Why Use Title IX? Why Not the Criminal Codes?

Politico’s Morning Education newsletter, a bastion of leftist views on the education industry has been particularly focused on higher education of late. Among their recent complaints have been frequent alarmed reaction to the Trump Administration’s effort to reign in the over-reaching practices of the Obama Administration when it comes to federal mandates that hamper education which is clearly a field that should be managed within each state. There is, after all, not one word about “education” within the specific duties assigned to the federal government under our Constitution.

Despite that fact, Politico expressed the opinion this week that the Education Department’s recent decision regarding Title IX actions regarding sexual assault and harassment on college campuses weakens the protections provided to victims of such offenses from what they were under President Obama’s overbearing Education Department.

There is not one state in this country that does not have a variety of criminal statutes regarding sexual assault and every state maintains rules and regulations regarding sexual harassment in the workplace. These statutes and regulations have serious penalties both criminal and civil attached to them which are clearly capable of deterring such conduct anywhere within the state having jurisdiction over the offense.

Unfortunately, these statutes are seldom invoked in the case of alleged offenses committed within the confines of a college or university campus. Even when campus police departments are provided with police powers to make arrests and refer prosecutions to local state’s attorney offices, this seldom happens. Why, you ask? Read on…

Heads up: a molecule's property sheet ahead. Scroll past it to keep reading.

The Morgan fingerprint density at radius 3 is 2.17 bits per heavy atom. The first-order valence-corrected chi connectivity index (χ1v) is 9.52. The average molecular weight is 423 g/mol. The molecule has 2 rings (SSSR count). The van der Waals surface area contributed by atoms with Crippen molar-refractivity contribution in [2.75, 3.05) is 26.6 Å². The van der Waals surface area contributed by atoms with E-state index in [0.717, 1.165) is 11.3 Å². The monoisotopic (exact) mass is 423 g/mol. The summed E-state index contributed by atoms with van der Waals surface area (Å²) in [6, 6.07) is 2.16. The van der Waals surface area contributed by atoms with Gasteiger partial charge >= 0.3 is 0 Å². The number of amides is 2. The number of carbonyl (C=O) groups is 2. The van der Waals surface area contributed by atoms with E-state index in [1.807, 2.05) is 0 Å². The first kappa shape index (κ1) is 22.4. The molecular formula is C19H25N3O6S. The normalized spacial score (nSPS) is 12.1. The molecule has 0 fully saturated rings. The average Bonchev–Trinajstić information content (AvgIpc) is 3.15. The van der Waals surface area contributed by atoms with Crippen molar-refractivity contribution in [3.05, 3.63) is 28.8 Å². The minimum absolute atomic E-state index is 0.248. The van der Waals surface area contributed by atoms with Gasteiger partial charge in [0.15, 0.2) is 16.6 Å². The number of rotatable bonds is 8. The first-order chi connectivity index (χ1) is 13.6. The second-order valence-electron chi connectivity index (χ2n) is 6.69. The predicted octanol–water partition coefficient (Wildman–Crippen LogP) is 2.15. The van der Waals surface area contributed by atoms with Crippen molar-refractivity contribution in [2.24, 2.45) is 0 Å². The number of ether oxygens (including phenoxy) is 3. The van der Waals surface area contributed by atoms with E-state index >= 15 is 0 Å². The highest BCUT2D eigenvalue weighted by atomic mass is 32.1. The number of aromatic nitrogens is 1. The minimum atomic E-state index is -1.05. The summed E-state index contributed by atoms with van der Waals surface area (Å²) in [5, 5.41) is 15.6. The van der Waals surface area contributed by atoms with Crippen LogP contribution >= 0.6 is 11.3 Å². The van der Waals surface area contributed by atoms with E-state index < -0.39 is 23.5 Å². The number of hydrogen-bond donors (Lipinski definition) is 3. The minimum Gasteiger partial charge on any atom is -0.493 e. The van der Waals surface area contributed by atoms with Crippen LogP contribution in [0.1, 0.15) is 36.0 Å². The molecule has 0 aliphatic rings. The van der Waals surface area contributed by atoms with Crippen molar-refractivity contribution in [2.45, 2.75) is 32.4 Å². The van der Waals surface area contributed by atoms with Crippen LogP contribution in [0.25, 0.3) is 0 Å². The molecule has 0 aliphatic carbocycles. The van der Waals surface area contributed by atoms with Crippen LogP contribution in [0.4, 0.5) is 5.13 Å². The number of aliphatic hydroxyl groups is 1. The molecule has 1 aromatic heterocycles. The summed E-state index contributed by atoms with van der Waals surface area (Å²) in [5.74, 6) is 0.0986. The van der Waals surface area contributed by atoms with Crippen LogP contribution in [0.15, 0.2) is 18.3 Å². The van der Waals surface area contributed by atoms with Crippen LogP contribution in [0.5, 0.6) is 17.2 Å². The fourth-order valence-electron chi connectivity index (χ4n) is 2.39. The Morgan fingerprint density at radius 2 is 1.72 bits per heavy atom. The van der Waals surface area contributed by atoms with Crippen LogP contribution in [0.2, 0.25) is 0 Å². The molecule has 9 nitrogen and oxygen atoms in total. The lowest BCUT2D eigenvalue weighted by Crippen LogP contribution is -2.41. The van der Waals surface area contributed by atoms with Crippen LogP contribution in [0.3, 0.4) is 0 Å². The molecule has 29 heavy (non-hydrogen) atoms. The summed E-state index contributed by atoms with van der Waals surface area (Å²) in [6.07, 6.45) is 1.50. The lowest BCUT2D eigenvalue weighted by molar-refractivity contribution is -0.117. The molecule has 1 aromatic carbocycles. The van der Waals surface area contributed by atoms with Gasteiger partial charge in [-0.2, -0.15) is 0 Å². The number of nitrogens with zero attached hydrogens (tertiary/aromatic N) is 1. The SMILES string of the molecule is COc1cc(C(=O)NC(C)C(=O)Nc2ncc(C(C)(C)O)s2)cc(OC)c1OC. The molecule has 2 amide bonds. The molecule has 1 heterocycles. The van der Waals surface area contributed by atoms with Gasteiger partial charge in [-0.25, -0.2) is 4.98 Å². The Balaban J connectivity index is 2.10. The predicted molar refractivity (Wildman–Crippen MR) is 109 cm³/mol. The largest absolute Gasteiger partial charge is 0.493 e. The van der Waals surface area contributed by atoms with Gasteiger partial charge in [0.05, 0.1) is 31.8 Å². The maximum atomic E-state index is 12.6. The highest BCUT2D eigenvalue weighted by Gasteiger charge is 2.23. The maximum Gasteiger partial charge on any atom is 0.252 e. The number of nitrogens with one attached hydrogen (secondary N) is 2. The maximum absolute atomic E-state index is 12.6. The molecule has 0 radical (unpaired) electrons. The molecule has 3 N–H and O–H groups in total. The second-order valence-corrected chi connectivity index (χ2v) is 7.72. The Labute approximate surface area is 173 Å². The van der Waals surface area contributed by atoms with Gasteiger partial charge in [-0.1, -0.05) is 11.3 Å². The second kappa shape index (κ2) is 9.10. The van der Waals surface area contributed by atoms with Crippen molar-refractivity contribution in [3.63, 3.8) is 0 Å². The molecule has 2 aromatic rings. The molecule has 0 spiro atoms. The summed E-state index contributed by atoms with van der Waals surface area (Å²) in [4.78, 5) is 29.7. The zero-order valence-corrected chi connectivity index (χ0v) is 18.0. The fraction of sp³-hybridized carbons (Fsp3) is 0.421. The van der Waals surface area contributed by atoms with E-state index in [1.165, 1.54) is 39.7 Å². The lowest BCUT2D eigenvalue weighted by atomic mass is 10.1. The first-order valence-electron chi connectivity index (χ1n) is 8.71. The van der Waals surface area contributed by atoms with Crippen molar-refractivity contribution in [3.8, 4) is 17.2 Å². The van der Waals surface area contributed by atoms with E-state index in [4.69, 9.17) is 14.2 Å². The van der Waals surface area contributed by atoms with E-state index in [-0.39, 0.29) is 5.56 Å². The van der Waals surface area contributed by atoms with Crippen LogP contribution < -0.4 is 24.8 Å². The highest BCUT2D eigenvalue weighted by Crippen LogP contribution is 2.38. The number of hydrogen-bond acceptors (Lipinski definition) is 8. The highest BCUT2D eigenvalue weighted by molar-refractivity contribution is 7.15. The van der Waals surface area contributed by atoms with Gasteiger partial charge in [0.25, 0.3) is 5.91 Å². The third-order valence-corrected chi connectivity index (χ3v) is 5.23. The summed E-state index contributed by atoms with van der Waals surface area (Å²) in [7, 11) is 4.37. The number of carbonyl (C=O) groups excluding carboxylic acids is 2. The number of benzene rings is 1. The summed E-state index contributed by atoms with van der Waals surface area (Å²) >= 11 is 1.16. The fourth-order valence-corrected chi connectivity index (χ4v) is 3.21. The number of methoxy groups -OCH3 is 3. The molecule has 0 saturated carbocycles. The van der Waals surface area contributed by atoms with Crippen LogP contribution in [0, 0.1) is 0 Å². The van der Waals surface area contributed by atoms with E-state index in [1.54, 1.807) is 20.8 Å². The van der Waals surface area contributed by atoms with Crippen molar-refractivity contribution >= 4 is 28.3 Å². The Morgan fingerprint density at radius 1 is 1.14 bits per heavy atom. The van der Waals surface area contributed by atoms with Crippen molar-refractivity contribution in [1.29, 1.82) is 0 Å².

In the cases of campus rape, assault, or harassment, the students and faculty are encouraged to report such incidents to the administration or campus police agencies. This immediately generates alarm on the part of administration because such events taking place on its campus could result in bad publicity for the university and a loss of donations and enrollment based on fear generated in the minds of parents and potential students.

Instead of conducting a thorough and objective investigation of the circumstances surrounding the reported incident, everything possible is done to contain the incident within the campus community. Students accused of such offenses are often subjected to internal “student tribunals” or “administrative hearings” which are not subject to rules of evidence, the ability to cross-examine witnesses, or the other accoutrements of due process. Often, depending on the administration’s views on such incidents, the accused must deal with a system that puts the burden of proving innocence above the presumption of innocence generally guaranteed a defendant by our Constitution and Bill of Rights.

Even after undergoing such on-campus trials, an accused student can be subjected to further charges by the local prosecutor but are often spared that ordeal by being expelled from the school as a means of the school keeping things quiet. While such a system often results in the victim of a valid complaint being shortchanged on justice, it can just as often result in an alleged offender having his reputation smeared without having the opportunity to adequately defend himself as he has the right to do.